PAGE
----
Little Red Riding Hood Lied

Wolf Hollow Dispels Myths About Much-Maligned Gray Wolves

Visitor to Wolf Hollow kneels by a wolf

Kim Knox Beckius

Do you believe what you read on bumper stickers?

A visit to Wolf Hollow in Ipswich, Massachusetts, might convince you they're more credible than fairy tales. Alongside wolf art, Native American crafts and "Howls and Growls" CDs, the Wolf Hollow gift shop stocks a supply of bumper stickers that boldy state: Little Red Riding Hood Lied.

You see, no wolf--even one dressed in Grandmama's clothing--would ever utter, "The better for to eat you with, my dear," in response to a snide remark about her big teeth. A Fact Sheet published by Washington, DC-based Defenders of Wildlife that I picked up at Wolf Hollow tells the truth: "You stand a better chance of getting hit by a meteorite than killed by a wolf." In fact, there are no documented cases in which healthy, wild wolves have killed or seriously injured humans in North America, whereas more than 20 people are killed annually by their domesticated brethren: dogs.

Wolf Hollow, one of New England's most unusual attractions, is operated by the North American Wolf Foundation, Inc., an educational, not-for-profit group founded in 1990 by the late Paul C. Soffron and managed today by his wife, Joni Soffron, and their son, Z. The Foundation is dedicated to helping wolves beat their bad rap. It's an important mission, as the Gray Wolf, which once populated every state in the Continental U.S., is now considered by the U.S. Fish & Wildlife Service to be endangered or threatened in most regions of America.

Visit Wolf Hollow

Visitors are welcome at Wolf Hollow on weekends year-round (Sundays only December through March), and when we visited on a hot August day in 2002, there was a line of cars waiting to get inside the gate before 1 p.m., when ticket sales begin. I was pregnant with my daughter then, so it's an interesting coincidence that her favorite animal is... a wolf! We returned to Wolf Hollow for her birthday in October 2012 and were sure to arrive early this time.

There is one scheduled presentation each weekend day at 1:30 p.m. Be aware that rain and hot, muggy conditions can cause presentations to be canceled. It's a good idea to call 978-356-0216 to confirm that a presentation will be held on the day you plan to visit. Weekday presentations may also be arranged for school and other groups.

Wolf Hollow provides a unique opportunity to see wolves in a somewhat natural setting. The one-hour presentation is educational and entertaining for wolf enthusiasts of all ages, though children under age five are discouraged from attending. The emphasis is on understanding that wolves aren't so different from us. A wolf pack is actually a family, and howling is a form of communication and territorial bonding. We humans only howl at our family members because we love 'em, right? Visitors are invited to howl along with the pack, which consists of about 10 animals at any given time.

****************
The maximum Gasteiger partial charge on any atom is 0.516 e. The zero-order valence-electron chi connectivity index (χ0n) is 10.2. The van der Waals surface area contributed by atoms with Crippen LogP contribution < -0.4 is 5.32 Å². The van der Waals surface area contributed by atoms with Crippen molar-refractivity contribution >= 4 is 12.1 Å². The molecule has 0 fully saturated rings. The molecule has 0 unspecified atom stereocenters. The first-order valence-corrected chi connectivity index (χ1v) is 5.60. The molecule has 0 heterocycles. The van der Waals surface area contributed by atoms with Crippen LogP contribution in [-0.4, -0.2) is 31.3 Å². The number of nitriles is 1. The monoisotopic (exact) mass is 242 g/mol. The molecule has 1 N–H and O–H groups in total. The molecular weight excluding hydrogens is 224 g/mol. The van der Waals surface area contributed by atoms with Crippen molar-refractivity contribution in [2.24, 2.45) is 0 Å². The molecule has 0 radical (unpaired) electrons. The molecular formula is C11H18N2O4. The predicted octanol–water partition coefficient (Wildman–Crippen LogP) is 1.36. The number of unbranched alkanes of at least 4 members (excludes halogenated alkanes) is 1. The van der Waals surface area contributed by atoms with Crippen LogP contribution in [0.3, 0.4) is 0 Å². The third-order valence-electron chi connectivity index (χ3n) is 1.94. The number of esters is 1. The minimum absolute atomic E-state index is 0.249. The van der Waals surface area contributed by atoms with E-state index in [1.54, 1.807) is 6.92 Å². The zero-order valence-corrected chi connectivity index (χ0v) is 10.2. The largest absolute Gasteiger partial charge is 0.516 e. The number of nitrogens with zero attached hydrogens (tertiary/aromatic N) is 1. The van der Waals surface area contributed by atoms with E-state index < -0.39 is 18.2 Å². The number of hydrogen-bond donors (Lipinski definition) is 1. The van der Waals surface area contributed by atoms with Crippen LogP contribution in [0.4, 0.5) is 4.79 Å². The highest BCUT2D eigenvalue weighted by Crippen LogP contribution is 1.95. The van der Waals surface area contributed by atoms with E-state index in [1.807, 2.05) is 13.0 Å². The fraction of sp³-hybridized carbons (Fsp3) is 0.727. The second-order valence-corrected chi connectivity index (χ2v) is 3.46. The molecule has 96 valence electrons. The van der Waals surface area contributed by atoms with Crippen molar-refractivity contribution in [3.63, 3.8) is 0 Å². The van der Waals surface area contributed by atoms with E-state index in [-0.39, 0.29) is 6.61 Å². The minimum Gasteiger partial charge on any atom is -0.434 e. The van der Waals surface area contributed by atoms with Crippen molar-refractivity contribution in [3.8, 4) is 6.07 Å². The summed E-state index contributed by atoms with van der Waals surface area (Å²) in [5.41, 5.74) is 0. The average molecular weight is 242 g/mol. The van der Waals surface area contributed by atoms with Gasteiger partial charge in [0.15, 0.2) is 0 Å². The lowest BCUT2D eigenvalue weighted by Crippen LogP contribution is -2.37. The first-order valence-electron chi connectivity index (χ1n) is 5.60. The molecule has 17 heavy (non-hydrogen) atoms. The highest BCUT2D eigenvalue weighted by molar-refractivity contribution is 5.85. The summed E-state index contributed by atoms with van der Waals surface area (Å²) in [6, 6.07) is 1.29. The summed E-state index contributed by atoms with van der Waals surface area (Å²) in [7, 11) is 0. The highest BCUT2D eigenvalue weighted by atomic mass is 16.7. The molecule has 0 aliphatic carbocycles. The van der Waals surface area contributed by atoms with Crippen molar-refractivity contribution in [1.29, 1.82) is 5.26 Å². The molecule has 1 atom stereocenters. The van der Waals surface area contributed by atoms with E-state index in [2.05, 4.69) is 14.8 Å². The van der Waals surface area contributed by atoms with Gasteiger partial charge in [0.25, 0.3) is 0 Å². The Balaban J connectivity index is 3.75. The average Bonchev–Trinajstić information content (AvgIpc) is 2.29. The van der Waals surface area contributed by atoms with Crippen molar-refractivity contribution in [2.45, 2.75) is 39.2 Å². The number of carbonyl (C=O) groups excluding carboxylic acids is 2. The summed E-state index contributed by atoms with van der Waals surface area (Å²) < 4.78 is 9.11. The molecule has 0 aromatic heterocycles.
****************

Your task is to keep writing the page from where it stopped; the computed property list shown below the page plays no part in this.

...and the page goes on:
Each new wolf pup spends 10 days to five weeks living in a house with people and learning to trust humans. Of course, they don't trust just any human, so a protective chain link fence separates the pack from the public.

There are many other wolf myths that are the product of overactive imaginations and literary contrivance, too. For example, wolves don't howl at the moon. Gray wolves aren't all gray--they can be white, tan or black. And though the North American Gray Wolf population has been decimated by those who justified killing them as a means of protecting livestock, wild wolves actually prefer to prey on large, grazing animals such as elk and deer.

The most unusual thing we learned from the Wolf Hollow presentation: Wolves adore cheese. Because the pack is a hierarchical group, cheese treats are handed out to the wolves in descending order of rank. On our return visit in 2012, we also learned local police know Wolf Hollow is the place to bring roadkill to a pack of appreciative diners.

As of 2015, admission to Wolf Hollow is $8.50 for adults, $6 for seniors and for children ages 3 to 17. Wolf Hollow is located three miles east of Ipswich at 114 Essex Road (Route 133).

Avid photographer? For a $100 fee, you can venture inside the buffer for an unobstructed photo session. Advance reservations are required.

For more information, to book a school field trip or group tour, or to inquire about symbolically "adopting" a wolf and supporting the foundation's efforts, call 978-356-0216.

Need a place to stay? Compare Ipswich lodging and hotel rates with Hipmunk.

While you're in Ipswich... Be sure to visit the birthplace of fried clams.

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